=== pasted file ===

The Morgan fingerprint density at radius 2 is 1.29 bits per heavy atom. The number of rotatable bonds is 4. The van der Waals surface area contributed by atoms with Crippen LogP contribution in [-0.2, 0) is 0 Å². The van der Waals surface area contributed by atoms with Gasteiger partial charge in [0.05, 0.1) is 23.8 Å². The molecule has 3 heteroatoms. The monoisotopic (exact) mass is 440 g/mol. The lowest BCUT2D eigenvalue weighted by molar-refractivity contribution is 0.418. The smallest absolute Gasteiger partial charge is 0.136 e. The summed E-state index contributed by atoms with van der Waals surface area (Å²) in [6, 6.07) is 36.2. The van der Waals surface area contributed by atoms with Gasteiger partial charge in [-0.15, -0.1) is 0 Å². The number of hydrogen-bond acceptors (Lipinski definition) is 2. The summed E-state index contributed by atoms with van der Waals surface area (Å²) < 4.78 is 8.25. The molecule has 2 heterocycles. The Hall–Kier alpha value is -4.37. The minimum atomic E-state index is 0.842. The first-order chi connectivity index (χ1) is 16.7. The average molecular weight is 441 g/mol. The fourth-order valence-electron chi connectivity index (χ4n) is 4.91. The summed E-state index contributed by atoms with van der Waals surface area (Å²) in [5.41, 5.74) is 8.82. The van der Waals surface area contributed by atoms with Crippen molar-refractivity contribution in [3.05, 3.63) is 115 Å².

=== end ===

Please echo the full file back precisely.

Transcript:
The Morgan fingerprint density at radius 2 is 1.29 bits per heavy atom. The number of rotatable bonds is 4. The van der Waals surface area contributed by atoms with Crippen LogP contribution in [-0.2, 0) is 0 Å². The van der Waals surface area contributed by atoms with Gasteiger partial charge in [0.05, 0.1) is 23.8 Å². The molecule has 3 heteroatoms. The monoisotopic (exact) mass is 440 g/mol. The lowest BCUT2D eigenvalue weighted by molar-refractivity contribution is 0.418. The smallest absolute Gasteiger partial charge is 0.136 e. The summed E-state index contributed by atoms with van der Waals surface area (Å²) in [6, 6.07) is 36.2. The van der Waals surface area contributed by atoms with Gasteiger partial charge in [-0.15, -0.1) is 0 Å². The number of hydrogen-bond acceptors (Lipinski definition) is 2. The summed E-state index contributed by atoms with van der Waals surface area (Å²) < 4.78 is 8.25. The molecule has 2 heterocycles. The Hall–Kier alpha value is -4.37. The minimum atomic E-state index is 0.842. The first-order chi connectivity index (χ1) is 16.7. The average molecular weight is 441 g/mol. The fourth-order valence-electron chi connectivity index (χ4n) is 4.91. The summed E-state index contributed by atoms with van der Waals surface area (Å²) in [5.41, 5.74) is 8.82. The van der Waals surface area contributed by atoms with Crippen molar-refractivity contribution in [3.05, 3.63) is 115 Å².